In an ideal world, we would all enjoy the same access to opportunities and resources, irrespective of skin color, but we do not live in an ideal world. From a lack of mentorship, to difficulties in raising startup investment, black entrepreneurs face disproportionate challenges in terms of trying to get their businesses off the ground.
In this article, we look at the inspiring stories of seven black business leaders who rose to the top of their respective industries despite the difficulties they faced.
1. Janice Bryant Howroyd
Janice Bryant Howroyd is one of the most successful business leaders of any race or gender in the United States today. She is the founder of ActOne Group, the first African-American female-led US business to bring in an annual revenue of more than $1 billion.
Howroyd started the enterprise in 1976, with just $900 to get her business up and running. Based in Los Angeles, ActOne has grown from humble beginnings to dominate the recruitment industry.
As of 2020, Janice Bryant Howroyd had a reported net worth of approximately $285 million.
2. Wally Amos
Amos worked for the prestigious William Morris Agency. He was the first black talent agent employed by the Saks Fifth Avenue-based firm. Amos worked with Marvin Gaye, Diana Ross, and Sam Cooke, and he is credited with discovering the legendary singing duo Simon and Garfunkel.
In 1967, Wally Amos relocated to Los Angeles, where he tried to establish his own agency. The business sank further and further into debt. Amos fell back on his Aunt Della’s chocolate chip cookie recipe.
With financial backing Marvin Gaye and other stars, Amos embarked on an innovative marketing campaign. Opening his first cookie store in Sunset Boulevard, Los Angeles in 1975, Amos quickly opened two more West Coast franchises, as well as supplying the New York department store, Bloomingdale’s, becoming “Famous Amos.”
3. Berry Gordy
Prior to finding his niche in the world of entertainment, Berry Gordy had a somewhat eclectic career. It was comprised of stints in the US army, professional boxing, record store ownership, and working on a factory assembly line.
Berry Gordy is perhaps best known for founding of the Motown Records label. He was also a gifted songwriter, writing and co-writing several Jackie Wilson hits, including “To Be Loved,” “Lonely Teardrops,” and “Reet Petite.”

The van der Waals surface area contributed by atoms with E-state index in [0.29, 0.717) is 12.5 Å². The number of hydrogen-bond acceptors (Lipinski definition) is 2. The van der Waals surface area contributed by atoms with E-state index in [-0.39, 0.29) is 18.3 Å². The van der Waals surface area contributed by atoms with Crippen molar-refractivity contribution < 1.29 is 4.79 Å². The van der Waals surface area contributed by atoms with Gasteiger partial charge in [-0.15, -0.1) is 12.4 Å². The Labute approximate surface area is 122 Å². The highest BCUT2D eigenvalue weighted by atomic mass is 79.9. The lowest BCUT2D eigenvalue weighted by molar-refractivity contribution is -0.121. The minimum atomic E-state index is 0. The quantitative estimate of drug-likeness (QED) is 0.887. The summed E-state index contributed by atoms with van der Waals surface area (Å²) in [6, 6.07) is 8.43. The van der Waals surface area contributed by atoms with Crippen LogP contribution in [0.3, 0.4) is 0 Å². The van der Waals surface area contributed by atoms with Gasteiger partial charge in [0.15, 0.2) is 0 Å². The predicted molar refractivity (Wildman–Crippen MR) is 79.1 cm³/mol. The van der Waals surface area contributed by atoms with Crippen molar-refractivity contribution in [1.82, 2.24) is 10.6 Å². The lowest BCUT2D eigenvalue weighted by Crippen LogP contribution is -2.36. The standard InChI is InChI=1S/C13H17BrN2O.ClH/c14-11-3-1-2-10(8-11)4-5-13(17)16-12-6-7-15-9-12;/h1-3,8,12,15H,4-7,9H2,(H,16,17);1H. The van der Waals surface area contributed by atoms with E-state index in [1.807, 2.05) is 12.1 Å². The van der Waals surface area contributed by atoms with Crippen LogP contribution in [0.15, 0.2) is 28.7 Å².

Gordy invested considerable time and effort into developing the performers signed by Motown, working with numerous headlining musicians, including Smokey Robinson, Stevie Wonder, Diana Ross, and Marvin Gaye. Berry Gordy sold the Motown Records label to MCA in 1988 for a reported $61 million.
4. Daymond John
Daymond John’s legendary entrepreneurial skills started in the school playground, where he began selling customized penicils to his first-grade classmates. He is the creator of the FUBU clothing brand, increasing the company’s exposure by lending apparel to popular musicians who wore his clothing in music videos.
Today, Daymond John is perhaps most well-known for serving as a judge on ABC’s “Shark Tank.”
5. David L. Steward
David L. Steward is the founder of World Wide Technology, an organization that employs more than 5,000 people and has an annual revenue of over $10 billion. World Wide Technologies is one of the largest private companies in America today.
The company, which he founded in St Louis, Missouri in 1990, is a long way from the poverty and discrimination David L. Steward experienced as a boy. The entrepreneur, who is today worth an estimated $4 billion, says he vividly remembers segregation in schools and movie theaters, and being banned from the public swimming pool.
6. Tracy Reese
Tracy Reese is a fashion designer whose brands have been featured in Neiman Marcus, Bloomingdale’s, Barney’s, Bergdorf Goodman, Anthropologie, and Nordstrom.
Reese owns her own flagship store in New York. Famous for her bold, rich colors and unique prints, she has dressed some of the world’s most famous women, including Sarah Jessica Parker, Tracee Ellis Ross, Oprah Winfrey, and Michelle Obama.
Tracy Reese has served on the board of several industry organizations, including NEST Artisan Guild and the Directors of Fashion Designers of America. In 2019, she launched the Hope for Flowers label, a collection of responsibly designed and manufactured clothing. The label aims to create positive societal change, working in collaboration with artisans in Detroit and delivering arts programming in public schools to empower women and young people.
7. Madame C.J. Walker
In 1912 she gave an address at the National Negro Business League convention, explaining that she started her worked life in the cotton fields. She was promoted to laundry, and then to the kitchen. From there, Madame Walker explained that she advanced to the manufacturing of hair goods and preparations, building her own factory, on her own ground.
After establishing her factory in Indianapolis, Walker expanded her company internationally, opening new operations in Haiti, Cuba, Jamaica, Panama, and Costa Rica. Madame C.J. Walker was America’s first female self-made millionaire, earning her vast fortune by developing and marketing hair and beauty products designed especially for black women.